Cassoulet

Cassoulet

Happy New Year, everyone! I hope you’re all safe, warm, and with your families. I’m sure it’s cold wherever you are, so I have the perfect meal for you.

With cold weather comes our favorite comfort food dishes. Everyone has their favorite. Most are almost always soups and stews. When I first flipped through my copy of Anthony Bourdain’s Les Halles Cookbook, one of the first things that popped out at me was his recipe for Cassoulet, the classic French bean stew. It’s true peasant food, and it’s my kind of peasant food.

It’s a fantastic dish to make, delicious to eat, and really not hard at all. Best of all, it doesn’t take a whole Hell of a lot of time, as long as you spread the work over three days. There are several tasks, none of them very involved. Simple food is the best food after all, right?

You’ll be making duck confit, which is something that is delicious in and of itself. So even if you don’t want to go through the trouble of making the cassoulet portion, at least try the confit. Believe me, it’s heaven. Once made, it will last in your refrigerator for weeks. So if you want, you can make the confit first, and get to the cassoulet later.

To make duck confit you’ll need:
4 duck legs
2 cups duck fat
4 sprigs fresh thyme
1 sprig fresh rosemary
1 garlic clove
sea salt
freshly cracked black pepper

On a clean cutting board, generously season the duck legs with the sea salt. Place in a shallow casserole dish, cover with plastic wrap and refrigerate overnight.

The next day, remove the duck legs from the refrigerator, preheat your oven to 375 degrees F, then melt the duck fat in a saucepan over low to medium heat until it’s clear, remove from heat. Crack a small amount of black pepper over each duck leg, place the thyme, rosemary, and garlic with the duck legs, then cover the whole thing with the rendered duck fat. Cover the casserole dish with foil and put it in the oven. Cook for one hour. The meat should be tender enough to be able to pull the ankle of each leg from the joint without a whole lot of effort.

Cool the whole thing, then put it in the refrigerator as-is, sealed under the layer of fat. When you’re ready to use the confit, simply take them out of the fat, removing the excess fat. You can also warm it up to loosen the fat, which makes removing the legs easier, but it could dry them out, so be careful.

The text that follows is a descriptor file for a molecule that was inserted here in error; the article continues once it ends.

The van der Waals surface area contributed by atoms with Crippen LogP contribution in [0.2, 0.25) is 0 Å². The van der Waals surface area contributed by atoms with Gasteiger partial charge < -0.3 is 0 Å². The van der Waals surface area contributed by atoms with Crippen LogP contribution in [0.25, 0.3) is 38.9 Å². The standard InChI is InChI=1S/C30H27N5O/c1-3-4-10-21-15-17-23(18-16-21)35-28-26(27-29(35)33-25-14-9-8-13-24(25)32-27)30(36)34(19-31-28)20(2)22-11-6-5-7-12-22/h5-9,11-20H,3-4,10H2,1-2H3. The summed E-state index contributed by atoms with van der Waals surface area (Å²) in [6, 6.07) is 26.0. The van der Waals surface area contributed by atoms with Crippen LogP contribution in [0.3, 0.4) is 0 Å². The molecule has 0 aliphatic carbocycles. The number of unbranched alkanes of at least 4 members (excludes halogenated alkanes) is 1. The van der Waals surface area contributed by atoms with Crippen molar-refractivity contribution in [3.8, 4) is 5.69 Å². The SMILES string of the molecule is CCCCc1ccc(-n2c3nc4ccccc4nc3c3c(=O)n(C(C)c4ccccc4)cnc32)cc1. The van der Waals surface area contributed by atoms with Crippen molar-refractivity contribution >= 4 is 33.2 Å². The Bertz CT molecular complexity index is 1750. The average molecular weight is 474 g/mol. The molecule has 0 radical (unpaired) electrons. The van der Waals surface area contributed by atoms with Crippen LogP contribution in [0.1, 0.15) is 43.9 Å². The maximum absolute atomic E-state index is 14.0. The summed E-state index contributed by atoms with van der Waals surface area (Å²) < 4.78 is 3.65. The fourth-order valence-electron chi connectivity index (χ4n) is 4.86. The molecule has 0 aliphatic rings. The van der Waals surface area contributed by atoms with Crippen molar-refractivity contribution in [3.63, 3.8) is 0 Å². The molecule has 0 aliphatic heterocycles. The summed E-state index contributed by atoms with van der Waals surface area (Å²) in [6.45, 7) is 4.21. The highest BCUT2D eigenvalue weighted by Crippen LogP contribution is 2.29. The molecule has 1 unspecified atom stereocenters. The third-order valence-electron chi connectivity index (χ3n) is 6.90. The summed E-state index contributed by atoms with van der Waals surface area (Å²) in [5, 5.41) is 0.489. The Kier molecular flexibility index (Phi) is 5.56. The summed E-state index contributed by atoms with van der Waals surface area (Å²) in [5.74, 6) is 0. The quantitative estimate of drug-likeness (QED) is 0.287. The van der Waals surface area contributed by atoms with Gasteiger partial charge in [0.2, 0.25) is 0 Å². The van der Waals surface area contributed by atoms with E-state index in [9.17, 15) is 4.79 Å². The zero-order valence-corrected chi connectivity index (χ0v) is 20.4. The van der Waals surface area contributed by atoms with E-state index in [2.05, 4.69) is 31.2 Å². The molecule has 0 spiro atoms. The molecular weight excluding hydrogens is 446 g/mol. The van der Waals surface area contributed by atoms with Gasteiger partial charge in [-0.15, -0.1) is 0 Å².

To prepare the cassoulet you’ll need:
5 cups white beans (northern white beans are my favorite)
2 lbs fresh pork belly
1 onion, quartered
1 bouquet garni (one sprig of parsley, 2 sprigs of thyme, and one bay leaf – tied together or in a small cloth bag)
1/4 cup duck fat
6 pork sausages
3 onions, thinly sliced
1 garlic clove
4 confit duck legs
sea salt
pepper

Place the beans in a large bowl and cover with water, leaving 2-3 inches of water above the beans. Soak overnight.

The next day, drain and rinse the beans and place them in a large pot. Add one pound of the pork belly, the quartered onion, and the bouquet garni. Cover with water, add some salt and pepper, then bring to a low simmer. Allow to simmer until the beans are tender – about an hour or so. Let the whole thing cool for about 30 minutes, then remove the onion and the bouquet garni. Carefully remove the pork belly, cut into 2-inch squares and set aside. Strain the beans, but save the liquid. That broth has all the flavor and we’re going to use it later.

In a saute pan, place 1/4 duck fat and render it over medium heat. When it’s clear, add the sausages and brown them on all sides. Remove them and set them aside, draining on paper towels. In that same pan, add the onions, the garlic clove, and the squares of pork belly and brown them together. When that’s all browned, add it to the blender with 2 tablespoons of the reserved stock and puree until smooth. Set this all aside.

Preheat your oven to 350 – it’s game time. Place the remaining pork belly (uncooked) in the bottom of a deep ovenproof earthenware dish. Line the inside of this with the porkbelly as if you were making a pie crust with it. In alternating layers, add the beans, then the sausages, then some more beans, then the duck confit, then some more beans, sausages, more beans, adding a dab of the blended puree to each layer. Pour the bean broth over all of this to just cover the top layer of beans. Save at least 1 cup of this broth in case we need it later.

Place that in the oven, uncovered, for 1 hour. After an hour, reduce the heat to 250 degrees F and cook for another hour. Remove from the oven and allow to cool. Refrigerate overnight.

When you’re ready to have this the next day, remove it from the refrigerator, preheat your oven to 350 degrees F and cook the whole thing for an hour. Break the crust along the top with a spoon and add that 1 cup of reserved cooking liquid. Reduce the heat to 250 degrees F and continue cooking for an additional 15 minutes. We want this thing to be hot from top to bottom.

Serve with a bottle of red burgundy, or a Belgian Quadruple or Dark Strong Ale.

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1 Comment

  1. I love duck confit, but have never made it at home! Thanks for the post. I am definitely putting this on my 2009 “to do” list!


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